The prevalence of both Type 1 and Type 2 diabetes is increasing in young people. In Alberta, it is estimated that Type 1 and Type 2 diabetes in children and adolescents have increased by 30 per cent in the last 10 years.
The transition from teenager to adult is a challenging and vulnerable time for anyone, due to the stressful changes that naturally occur with growing up. For teens with diabetes transitioning from paediatric to adult care, the increase in responsibilities can be overwhelming.
Shannon King, the mother of 18-year-old Sierra Nelson, who was diagnosed with Type 1 diabetes at age seven, knows how difficult the transition from paediatric to adult care can be. King has watched her daughter increasingly take on responsibility for managing her diabetes and says it can be exhausting and isolating.
“Children with diabetes are managed very well by their parents and medical team. Others are responsible for your diet, your blood work, your insulin intake and making sure your diabetes is controlled,” says King. “Sierra is learning to manage a lot of this on her own, but it’s relentless. Diabetes never gives you a break.”
Transition is too abrupt for many
Andrei Sabin Nastase, 27, who was diagnosed with Type 1 diabetes when he was eight, agrees, noting the transition is too abrupt for many.
“Although my transition had its challenges, it was relatively smooth thanks to my strong support network. The vast majority of people with diabetes have a more difficult transition into adult care,” he says.
“Navigating the adult health care system after the hands-on atmosphere of paediatric care is quite a shock.”
Nastase, a student in the CSM’s Leaders in Medicine program, says some people struggle to mesh with their new care team, find resources, make appointments and more. It also happens at a time in life where many other changes are occurring like leaving home, moving and starting new jobs.
“As a result, many fall through the cracks, and the consequences can be quite serious,” says Nastase.
Consequences can be severe
These consequences include both acute and long-term health issues. Nastase explains that if blood sugars go too low or too high, it can lead to numerous symptoms, like headaches, mood swings, lethargy and even death. If blood sugars aren’t managed over the long term, organ and nerve damage can occur.
In Canada, studies show that many teens with diabetes stop seeking care during this vulnerable time. According to Dr. Sonia Butalia, MD, a diabetes specialist and associate professor in the Department of Medicine at the Cumming School of Medicine (CSM), there can be serious consequences.
“We know that about 50 per cent of these youth drop out of care at age 18, and this results in an increase in diabetes complications,” she says.
In 2013, Butalia, who co-leads a diabetes transition project alongside Dr. Daniele Pacaud, MD, a paediatric endocrinologist, set out to address this gap and improve continuity of care for youth with diabetes.
The research team spoke with teenagers and young adults with diabetes, their families, and doctors and nurses involved in their care to get a better sense of how to serve teenagers’ needs. They then developed a program for transition. The program involves a transition co-ordinator who connects with teens using digital technologies such as emailing and texting, and encourages them to use a private Facebook page and special website.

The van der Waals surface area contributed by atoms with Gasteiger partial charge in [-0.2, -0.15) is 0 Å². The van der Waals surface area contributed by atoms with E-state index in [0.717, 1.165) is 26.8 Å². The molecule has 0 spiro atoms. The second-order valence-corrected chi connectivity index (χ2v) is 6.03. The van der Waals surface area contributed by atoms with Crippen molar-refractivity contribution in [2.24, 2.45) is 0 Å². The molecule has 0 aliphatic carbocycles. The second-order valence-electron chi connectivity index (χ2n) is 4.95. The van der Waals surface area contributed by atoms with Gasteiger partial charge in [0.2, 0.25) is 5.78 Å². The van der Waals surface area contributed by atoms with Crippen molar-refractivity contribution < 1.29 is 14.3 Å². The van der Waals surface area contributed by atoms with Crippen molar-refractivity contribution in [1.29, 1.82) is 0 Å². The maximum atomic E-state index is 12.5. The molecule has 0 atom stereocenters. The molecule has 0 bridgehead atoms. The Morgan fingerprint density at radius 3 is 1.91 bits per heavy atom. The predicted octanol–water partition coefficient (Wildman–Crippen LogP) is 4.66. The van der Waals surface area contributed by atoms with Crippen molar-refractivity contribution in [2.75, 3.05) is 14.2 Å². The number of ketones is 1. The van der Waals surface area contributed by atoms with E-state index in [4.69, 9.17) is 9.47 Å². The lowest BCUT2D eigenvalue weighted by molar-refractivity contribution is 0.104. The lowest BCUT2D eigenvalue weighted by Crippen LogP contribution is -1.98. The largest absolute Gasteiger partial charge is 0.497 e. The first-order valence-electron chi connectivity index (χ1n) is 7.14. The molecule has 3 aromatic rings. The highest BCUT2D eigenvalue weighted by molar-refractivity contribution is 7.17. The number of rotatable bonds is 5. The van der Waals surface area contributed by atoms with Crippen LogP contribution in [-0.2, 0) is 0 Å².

A pilot study of the program, which 200 teenagers ages 17 to 18 used, was very successful, with clinic attendance increasing four-fold and a decrease in the number of teenagers with poorly controlled blood sugars. The team recently received a Canadian Institutes of Health Research (CIHR) and Juvenile Diabetes Research Foundation of Canada grant with a combined value of $1 million to implement the program across Alberta.
Transition co-ordinator critical for success
King, who consulted with researchers on the project, says the transition co-ordinator role is critical for the success of the fledgling adults who are taking over their own diabetes care.
“Managing diabetes is a full-time job that never gives you a break, and these young adults have to do it on top of all the other new responsibilities they are taking on,” says King. “It’s easy to feel isolated and overwhelmed. Having someone help navigate these young adults through the care system, provide information about resources, and support them as they take over responsibility for managing their diabetes makes all the difference.”
Butalia says the project involves collaboration from the CSM’s departments of Paediatrics and Medicine, as well as allied health professionals from Alberta Health Services and patient partners and consultants, including both King and Nastase.
“It’s an amazing team, and we are so excited,” says Butalia. “This is a low-cost program with technology that is accessible by teens in both urban and rural settings. The potential for health improvement as these teens learn to better manage their transition from pediatric to adult care and as they age is vast.”
This stage of the research will continue for four years, and researchers will access the success of the scaled-up version of this project; how to best support the program in five sites; and whether the program results in cost savings to Alberta’s health system. The results will be shared with other communities across Canada with the goal of improving health for youth across the country.